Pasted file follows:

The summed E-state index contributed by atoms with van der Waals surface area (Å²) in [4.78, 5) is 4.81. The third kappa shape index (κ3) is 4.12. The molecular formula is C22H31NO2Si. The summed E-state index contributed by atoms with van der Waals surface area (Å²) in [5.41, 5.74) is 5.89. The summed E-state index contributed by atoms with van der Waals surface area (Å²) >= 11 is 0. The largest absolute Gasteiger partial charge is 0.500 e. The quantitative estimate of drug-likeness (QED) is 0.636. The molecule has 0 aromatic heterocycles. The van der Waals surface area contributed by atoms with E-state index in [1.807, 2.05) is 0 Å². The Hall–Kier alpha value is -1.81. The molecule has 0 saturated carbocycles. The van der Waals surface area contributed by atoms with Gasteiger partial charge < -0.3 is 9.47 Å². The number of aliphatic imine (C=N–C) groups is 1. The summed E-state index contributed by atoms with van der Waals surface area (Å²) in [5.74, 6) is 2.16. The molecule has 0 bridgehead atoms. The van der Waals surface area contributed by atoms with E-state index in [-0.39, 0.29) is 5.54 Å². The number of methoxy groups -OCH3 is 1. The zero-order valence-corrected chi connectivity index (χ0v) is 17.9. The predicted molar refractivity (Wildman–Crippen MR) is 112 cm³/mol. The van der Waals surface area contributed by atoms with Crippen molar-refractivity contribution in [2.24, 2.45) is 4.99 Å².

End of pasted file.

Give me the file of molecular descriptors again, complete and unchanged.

The summed E-state index contributed by atoms with van der Waals surface area (Å²) in [4.78, 5) is 4.81. The third kappa shape index (κ3) is 4.12. The molecular formula is C22H31NO2Si. The summed E-state index contributed by atoms with van der Waals surface area (Å²) in [5.41, 5.74) is 5.89. The summed E-state index contributed by atoms with van der Waals surface area (Å²) >= 11 is 0. The largest absolute Gasteiger partial charge is 0.500 e. The quantitative estimate of drug-likeness (QED) is 0.636. The molecule has 0 aromatic heterocycles. The van der Waals surface area contributed by atoms with E-state index in [1.807, 2.05) is 0 Å². The Hall–Kier alpha value is -1.81. The molecule has 0 saturated carbocycles. The van der Waals surface area contributed by atoms with Gasteiger partial charge < -0.3 is 9.47 Å². The number of aliphatic imine (C=N–C) groups is 1. The summed E-state index contributed by atoms with van der Waals surface area (Å²) in [5.74, 6) is 2.16. The molecule has 0 bridgehead atoms. The van der Waals surface area contributed by atoms with E-state index in [-0.39, 0.29) is 5.54 Å². The number of methoxy groups -OCH3 is 1. The zero-order valence-corrected chi connectivity index (χ0v) is 17.9. The predicted molar refractivity (Wildman–Crippen MR) is 112 cm³/mol. The van der Waals surface area contributed by atoms with Crippen molar-refractivity contribution in [2.24, 2.45) is 4.99 Å².